Angeli Mehta reports on how measuring financial, environmental, human and social dimensions led the chemicals firm to increase its use of renewable energy and make better use of raw materials
AkzoNobel has been trying to measure impacts in its value chain for some years. In the early 2000s it worked on lifecycle assessments, but this approach has limitations as it only includes the environmental aspect of sustainability, explains Emma Ringström, sustainability manager at its pulp and performance chemicals business,
In 2014, the company embarked on a pilot at its bleaching chemicals business in Brazil to investigate the entire impact of its business across financial, environmental, human and social dimensions. In collaboration with True Price and sustainability consultants GIST Advisory, it did full profit and loss accounting across these four capitals – what it calls 4D accounting. The exercise confirmed that its sustainability strategy did indeed cover the most important elements, says Ringström.
We got the possibility to identify the biggest impacts, and to scale up the positive and reduce the negative
It led AkzoNobel to increase its use of renewable energy, and put greater focus on better resource use of both energy and raw materials. Looking at impacts on human capital brought more emphasis on training and developing capabilities; while social capital led to work improvements in health and safety, and rights at work.
Later, it piloted the Natural Capital Protocol for the production of chlorate, used for bleaching paper. “Using the monetisation element of the protocol, we got the possibility to identify the biggest impacts, and to scale up the positive and reduce the negative impacts ... We can see the hot spots here and there, which are most important to work on.”
After the pilots, AkzoNobel applied the 4D approach across its entire pulp and performance chemicals business, followed in 2016 by environmental, social and economic profit and loss accounting across the entire business. It reported a monetary value for these three capitals, across its value chain.
Emma Ringström, sustainability manager at AkzoNobel's pulp and performance chemicals business.
Social impact assessment is in its infancy, but includes value related to the knowledge and skill development of employees and their future salary development.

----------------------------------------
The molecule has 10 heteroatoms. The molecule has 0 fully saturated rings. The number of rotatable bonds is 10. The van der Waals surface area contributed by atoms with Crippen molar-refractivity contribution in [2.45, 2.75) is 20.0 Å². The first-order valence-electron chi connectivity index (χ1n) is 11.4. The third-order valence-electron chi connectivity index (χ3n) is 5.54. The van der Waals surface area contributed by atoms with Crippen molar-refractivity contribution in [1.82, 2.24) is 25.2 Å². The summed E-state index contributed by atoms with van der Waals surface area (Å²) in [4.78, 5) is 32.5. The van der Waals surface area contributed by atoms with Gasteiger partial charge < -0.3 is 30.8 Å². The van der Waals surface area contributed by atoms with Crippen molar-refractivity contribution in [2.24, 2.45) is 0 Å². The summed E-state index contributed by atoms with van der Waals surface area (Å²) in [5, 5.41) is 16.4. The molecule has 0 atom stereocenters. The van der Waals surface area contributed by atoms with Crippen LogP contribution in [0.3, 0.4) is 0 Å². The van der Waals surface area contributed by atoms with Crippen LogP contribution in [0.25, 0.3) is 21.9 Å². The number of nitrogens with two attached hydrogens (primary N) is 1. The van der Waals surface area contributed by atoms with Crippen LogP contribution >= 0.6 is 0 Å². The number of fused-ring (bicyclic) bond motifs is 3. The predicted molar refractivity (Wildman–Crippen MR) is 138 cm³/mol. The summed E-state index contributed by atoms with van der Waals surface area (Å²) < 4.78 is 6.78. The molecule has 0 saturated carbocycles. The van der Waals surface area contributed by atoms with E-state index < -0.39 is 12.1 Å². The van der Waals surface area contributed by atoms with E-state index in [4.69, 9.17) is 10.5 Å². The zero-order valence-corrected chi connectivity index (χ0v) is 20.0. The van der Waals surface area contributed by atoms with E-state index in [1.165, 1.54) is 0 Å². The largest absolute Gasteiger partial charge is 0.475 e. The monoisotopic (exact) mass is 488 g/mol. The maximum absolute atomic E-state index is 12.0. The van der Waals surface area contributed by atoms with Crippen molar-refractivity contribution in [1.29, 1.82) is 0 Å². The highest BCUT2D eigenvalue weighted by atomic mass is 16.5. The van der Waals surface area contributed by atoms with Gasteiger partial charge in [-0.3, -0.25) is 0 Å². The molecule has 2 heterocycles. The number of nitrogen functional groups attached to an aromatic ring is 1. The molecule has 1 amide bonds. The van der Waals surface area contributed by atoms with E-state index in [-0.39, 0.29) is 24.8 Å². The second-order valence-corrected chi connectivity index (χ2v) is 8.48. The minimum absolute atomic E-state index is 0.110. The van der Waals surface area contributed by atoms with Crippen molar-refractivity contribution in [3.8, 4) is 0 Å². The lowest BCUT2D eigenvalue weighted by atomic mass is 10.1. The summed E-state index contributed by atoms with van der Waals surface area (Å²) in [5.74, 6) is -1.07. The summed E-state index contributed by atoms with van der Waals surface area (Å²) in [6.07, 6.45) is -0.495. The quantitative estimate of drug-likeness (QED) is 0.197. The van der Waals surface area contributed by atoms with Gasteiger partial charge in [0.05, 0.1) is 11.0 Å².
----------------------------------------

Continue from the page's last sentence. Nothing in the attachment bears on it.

The environmental assessment includes value through its products that help customers cut emissions. To put a monetary value on key impacts such as CO2 emissions and use of fossil resources, it uses a science-based approach that takes a long-term view. Prices are, says its report, based on what would happen in 50 to 100 years if we keep on using resources as we do today.
AkzoNobel has a wealth of data from its businesses, and more is becoming available in its supply chain, so the actual measuring is getting easier, says Ringström. Valuation, however, is more difficult.
It’s important that the methods are transparent
“We’d welcome more scientifically based methods that are transparent and publicly available,” Ringström adds. “It’s important that the methods are transparent, so we can judge if the values are representative for our case, as well as interpret the results in a correct way.”
As part of the Forest Solutions group at the World Business Council for Sustainable Development, AkzoNobel is piloting a forest sector guide, which will give the industry more specific guidance on measuring and valuing natural capital impacts. AkzoNobel is looking at the potential impact of changes in natural capital: for example, regional changes in water supply. The guide is expected later this year.
This article is part of the in-depth briefing Natural Capital: See also:
AkzoNobel natural capital accounting Natural Capital Protocol chemicals industry True Price. GIST Advisory EP&L accounting renewable energy WBCSD